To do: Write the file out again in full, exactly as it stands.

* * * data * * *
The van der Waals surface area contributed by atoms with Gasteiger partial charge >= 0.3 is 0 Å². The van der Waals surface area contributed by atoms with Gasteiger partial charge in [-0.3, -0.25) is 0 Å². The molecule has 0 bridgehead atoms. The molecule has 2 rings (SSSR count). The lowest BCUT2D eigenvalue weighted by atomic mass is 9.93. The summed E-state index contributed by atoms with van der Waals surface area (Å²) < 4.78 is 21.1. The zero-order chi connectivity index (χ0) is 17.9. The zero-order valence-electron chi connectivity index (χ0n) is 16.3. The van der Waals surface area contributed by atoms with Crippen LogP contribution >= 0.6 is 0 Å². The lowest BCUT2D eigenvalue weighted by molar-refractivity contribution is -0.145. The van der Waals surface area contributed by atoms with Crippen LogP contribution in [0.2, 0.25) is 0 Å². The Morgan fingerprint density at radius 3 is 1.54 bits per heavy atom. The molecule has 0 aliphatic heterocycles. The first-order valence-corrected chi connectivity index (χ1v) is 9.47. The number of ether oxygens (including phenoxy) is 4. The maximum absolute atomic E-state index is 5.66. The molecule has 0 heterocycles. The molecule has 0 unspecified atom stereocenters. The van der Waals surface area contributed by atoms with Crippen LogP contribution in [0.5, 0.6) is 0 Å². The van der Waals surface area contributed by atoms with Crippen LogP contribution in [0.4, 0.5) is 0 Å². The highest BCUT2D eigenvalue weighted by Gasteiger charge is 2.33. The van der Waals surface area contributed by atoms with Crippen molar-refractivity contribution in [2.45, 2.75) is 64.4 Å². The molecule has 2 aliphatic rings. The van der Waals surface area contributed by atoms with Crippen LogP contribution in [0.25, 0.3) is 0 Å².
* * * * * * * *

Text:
The van der Waals surface area contributed by atoms with Gasteiger partial charge >= 0.3 is 0 Å². The van der Waals surface area contributed by atoms with Gasteiger partial charge in [-0.3, -0.25) is 0 Å². The molecule has 0 bridgehead atoms. The molecule has 2 rings (SSSR count). The lowest BCUT2D eigenvalue weighted by atomic mass is 9.93. The summed E-state index contributed by atoms with van der Waals surface area (Å²) < 4.78 is 21.1. The zero-order chi connectivity index (χ0) is 17.9. The zero-order valence-electron chi connectivity index (χ0n) is 16.3. The van der Waals surface area contributed by atoms with Crippen LogP contribution >= 0.6 is 0 Å². The lowest BCUT2D eigenvalue weighted by molar-refractivity contribution is -0.145. The van der Waals surface area contributed by atoms with Crippen LogP contribution in [0.2, 0.25) is 0 Å². The Morgan fingerprint density at radius 3 is 1.54 bits per heavy atom. The molecule has 0 aliphatic heterocycles. The first-order valence-corrected chi connectivity index (χ1v) is 9.47. The number of ether oxygens (including phenoxy) is 4. The maximum absolute atomic E-state index is 5.66. The molecule has 0 heterocycles. The molecule has 0 unspecified atom stereocenters. The van der Waals surface area contributed by atoms with Crippen LogP contribution in [0.5, 0.6) is 0 Å². The van der Waals surface area contributed by atoms with Crippen LogP contribution in [0.4, 0.5) is 0 Å². The highest BCUT2D eigenvalue weighted by Gasteiger charge is 2.33. The van der Waals surface area contributed by atoms with Crippen molar-refractivity contribution in [2.45, 2.75) is 64.4 Å². The molecule has 2 aliphatic rings. The van der Waals surface area contributed by atoms with Crippen LogP contribution in [0.25, 0.3) is 0 Å².